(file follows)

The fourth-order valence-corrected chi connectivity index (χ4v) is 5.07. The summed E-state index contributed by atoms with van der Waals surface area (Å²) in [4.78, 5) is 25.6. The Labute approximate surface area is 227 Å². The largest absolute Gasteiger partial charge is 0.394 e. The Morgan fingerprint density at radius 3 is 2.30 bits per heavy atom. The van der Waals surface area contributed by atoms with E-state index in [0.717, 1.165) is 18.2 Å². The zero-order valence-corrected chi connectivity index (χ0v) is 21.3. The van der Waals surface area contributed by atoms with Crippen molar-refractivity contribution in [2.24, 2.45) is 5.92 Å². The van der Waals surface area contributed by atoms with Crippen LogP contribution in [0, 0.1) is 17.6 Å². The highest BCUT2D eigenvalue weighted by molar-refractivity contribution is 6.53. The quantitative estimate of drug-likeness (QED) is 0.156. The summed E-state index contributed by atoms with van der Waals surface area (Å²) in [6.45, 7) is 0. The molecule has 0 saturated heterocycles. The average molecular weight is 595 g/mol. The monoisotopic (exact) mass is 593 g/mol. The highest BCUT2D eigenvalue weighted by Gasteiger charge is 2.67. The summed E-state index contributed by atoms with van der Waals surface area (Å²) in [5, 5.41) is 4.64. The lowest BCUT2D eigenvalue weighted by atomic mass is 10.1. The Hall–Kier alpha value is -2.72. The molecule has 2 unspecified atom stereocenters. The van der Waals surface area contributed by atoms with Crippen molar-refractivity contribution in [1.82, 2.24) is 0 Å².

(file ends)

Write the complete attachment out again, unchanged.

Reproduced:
The fourth-order valence-corrected chi connectivity index (χ4v) is 5.07. The summed E-state index contributed by atoms with van der Waals surface area (Å²) in [4.78, 5) is 25.6. The Labute approximate surface area is 227 Å². The largest absolute Gasteiger partial charge is 0.394 e. The Morgan fingerprint density at radius 3 is 2.30 bits per heavy atom. The van der Waals surface area contributed by atoms with E-state index in [0.717, 1.165) is 18.2 Å². The zero-order valence-corrected chi connectivity index (χ0v) is 21.3. The van der Waals surface area contributed by atoms with Crippen molar-refractivity contribution in [2.24, 2.45) is 5.92 Å². The van der Waals surface area contributed by atoms with Crippen LogP contribution in [0, 0.1) is 17.6 Å². The highest BCUT2D eigenvalue weighted by molar-refractivity contribution is 6.53. The quantitative estimate of drug-likeness (QED) is 0.156. The summed E-state index contributed by atoms with van der Waals surface area (Å²) in [6.45, 7) is 0. The molecule has 0 saturated heterocycles. The average molecular weight is 595 g/mol. The monoisotopic (exact) mass is 593 g/mol. The highest BCUT2D eigenvalue weighted by Gasteiger charge is 2.67. The summed E-state index contributed by atoms with van der Waals surface area (Å²) in [5, 5.41) is 4.64. The lowest BCUT2D eigenvalue weighted by atomic mass is 10.1. The Hall–Kier alpha value is -2.72. The molecule has 2 unspecified atom stereocenters. The van der Waals surface area contributed by atoms with Crippen molar-refractivity contribution in [1.82, 2.24) is 0 Å².